While appendicitis is common in teens and those in their early 20s, it can develop at any age. The board-certified surgeons at the Center for Minimally Invasive and Robotic Surgery in Peoria, Arizona, offer laparoscopic and other surgical techniques to safely remove your appendix and prevent life-threatening medical complications. Never ignore the warning signs of an appendix infection; call the office or schedule a consultation online today.
An appendectomy is a surgical procedure to safely remove your appendix, a small pouch attached to your large intestine on the lower right side of your abdomen.
The job of the appendix isn’t well understood but it may help in your recovery from digestive disorders, like diarrhea or if you develop inflammation or an infection in your intestines.
Inflammation and infection can also affect your appendix, causing a buildup of pus that causes abdominal pain, nausea, and vomiting.
An active infection in the appendix, known as appendicitis, can lead to serious health complications if not treated properly. In the event your appendix bursts, it can spread bacteria and other toxins into your abdominal cavity, which can cause life-threatening illness.
Signs of a possible appendix infection include stomach pain starting near your belly button that spreads into the lower right side of your abdomen. You may also have:
The standard procedure for treating an infected appendix is a surgical appendectomy to remove it before the appendix ruptures. If you believe a rupture has occurred, go to the nearest emergency room for immediate medical treatment.
Your body continues to function normally without an appendix in the event it has to be removed.
Your surgeon at the Center for Minimally Invasive and Robotic Surgery provides sedation before your procedure to keep you comfortable and pain-free. In many cases, surgery takes 60 minutes or less, unless your appendix has already burst.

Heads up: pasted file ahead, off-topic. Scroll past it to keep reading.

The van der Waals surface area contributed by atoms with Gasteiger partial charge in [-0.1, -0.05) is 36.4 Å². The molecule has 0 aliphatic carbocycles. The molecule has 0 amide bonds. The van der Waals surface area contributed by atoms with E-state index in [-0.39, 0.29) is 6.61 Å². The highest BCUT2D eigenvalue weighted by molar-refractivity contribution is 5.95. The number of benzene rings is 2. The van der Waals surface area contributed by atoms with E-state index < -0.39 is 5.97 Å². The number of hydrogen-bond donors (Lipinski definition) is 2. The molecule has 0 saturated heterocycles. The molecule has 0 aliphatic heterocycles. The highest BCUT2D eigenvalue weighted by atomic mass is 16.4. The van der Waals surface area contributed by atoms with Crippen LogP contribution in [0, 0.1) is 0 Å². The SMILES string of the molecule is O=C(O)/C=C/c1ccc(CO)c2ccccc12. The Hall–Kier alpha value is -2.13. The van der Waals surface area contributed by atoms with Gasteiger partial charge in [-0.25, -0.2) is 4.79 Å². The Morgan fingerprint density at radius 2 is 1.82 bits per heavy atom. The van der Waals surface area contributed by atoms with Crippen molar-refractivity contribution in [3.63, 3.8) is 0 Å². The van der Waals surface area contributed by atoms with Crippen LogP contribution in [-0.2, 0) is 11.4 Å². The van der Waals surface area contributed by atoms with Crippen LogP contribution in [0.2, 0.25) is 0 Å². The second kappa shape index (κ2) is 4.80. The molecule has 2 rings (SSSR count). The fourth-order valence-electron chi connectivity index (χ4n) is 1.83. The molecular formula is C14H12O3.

Your surgeon determines which type of surgery you need based on your condition and existing health. In some cases, they may need to perform open surgery, making one incision in your lower right side to access the appendix. This incision needs to be larger if the appendix has already ruptured.
However, minimally invasive laparoscopic surgery is also possible for an appendectomy. This involves the insertion of a laparoscope, a thin tube with an attached camera. Your CMIRS surgeon needs to make only small incisions to reach your appendix, and the camera then sends back images of your internal structures to an external monitor that your surgeon watches to perform the appendectomy.
Laparoscopic techniques are less traumatic on the body and reduce your risk for scarring. This type of minimally invasive surgery also ensures you heal faster and can get back to your usual activities sooner.
If you’re experiencing symptoms of an infected appendix, don’t delay treatment. Schedule a consultation for an appendectomy by calling the office or requesting an appointment online today.